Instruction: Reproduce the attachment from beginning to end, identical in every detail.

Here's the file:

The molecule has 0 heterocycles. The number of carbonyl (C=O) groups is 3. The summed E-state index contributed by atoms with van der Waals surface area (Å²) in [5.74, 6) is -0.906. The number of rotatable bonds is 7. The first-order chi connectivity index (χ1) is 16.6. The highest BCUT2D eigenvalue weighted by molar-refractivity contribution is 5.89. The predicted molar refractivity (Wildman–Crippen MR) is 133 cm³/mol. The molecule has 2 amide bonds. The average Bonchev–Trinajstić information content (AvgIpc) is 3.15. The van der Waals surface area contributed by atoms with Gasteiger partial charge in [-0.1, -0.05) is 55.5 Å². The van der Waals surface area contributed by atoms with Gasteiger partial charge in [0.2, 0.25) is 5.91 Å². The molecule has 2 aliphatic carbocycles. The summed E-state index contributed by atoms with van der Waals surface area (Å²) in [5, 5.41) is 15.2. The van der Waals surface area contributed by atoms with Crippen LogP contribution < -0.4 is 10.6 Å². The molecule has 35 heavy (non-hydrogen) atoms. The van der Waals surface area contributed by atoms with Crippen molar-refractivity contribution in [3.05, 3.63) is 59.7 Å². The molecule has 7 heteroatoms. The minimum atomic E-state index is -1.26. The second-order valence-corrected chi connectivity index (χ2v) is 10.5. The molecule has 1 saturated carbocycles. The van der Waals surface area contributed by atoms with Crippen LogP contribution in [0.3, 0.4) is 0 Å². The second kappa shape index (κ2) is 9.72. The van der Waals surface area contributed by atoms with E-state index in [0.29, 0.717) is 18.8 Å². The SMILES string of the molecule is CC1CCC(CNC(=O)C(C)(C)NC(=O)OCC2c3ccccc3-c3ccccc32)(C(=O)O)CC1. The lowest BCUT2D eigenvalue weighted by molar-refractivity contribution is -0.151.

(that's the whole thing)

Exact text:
The molecule has 0 heterocycles. The number of carbonyl (C=O) groups is 3. The summed E-state index contributed by atoms with van der Waals surface area (Å²) in [5.74, 6) is -0.906. The number of rotatable bonds is 7. The first-order chi connectivity index (χ1) is 16.6. The highest BCUT2D eigenvalue weighted by molar-refractivity contribution is 5.89. The predicted molar refractivity (Wildman–Crippen MR) is 133 cm³/mol. The molecule has 2 amide bonds. The average Bonchev–Trinajstić information content (AvgIpc) is 3.15. The van der Waals surface area contributed by atoms with Gasteiger partial charge in [-0.1, -0.05) is 55.5 Å². The van der Waals surface area contributed by atoms with Gasteiger partial charge in [0.2, 0.25) is 5.91 Å². The molecule has 2 aliphatic carbocycles. The summed E-state index contributed by atoms with van der Waals surface area (Å²) in [5, 5.41) is 15.2. The van der Waals surface area contributed by atoms with Crippen LogP contribution < -0.4 is 10.6 Å². The molecule has 35 heavy (non-hydrogen) atoms. The van der Waals surface area contributed by atoms with Crippen molar-refractivity contribution in [3.05, 3.63) is 59.7 Å². The molecule has 7 heteroatoms. The minimum atomic E-state index is -1.26. The second-order valence-corrected chi connectivity index (χ2v) is 10.5. The molecule has 1 saturated carbocycles. The van der Waals surface area contributed by atoms with Crippen LogP contribution in [0.3, 0.4) is 0 Å². The second kappa shape index (κ2) is 9.72. The van der Waals surface area contributed by atoms with E-state index in [0.29, 0.717) is 18.8 Å². The SMILES string of the molecule is CC1CCC(CNC(=O)C(C)(C)NC(=O)OCC2c3ccccc3-c3ccccc32)(C(=O)O)CC1. The lowest BCUT2D eigenvalue weighted by molar-refractivity contribution is -0.151.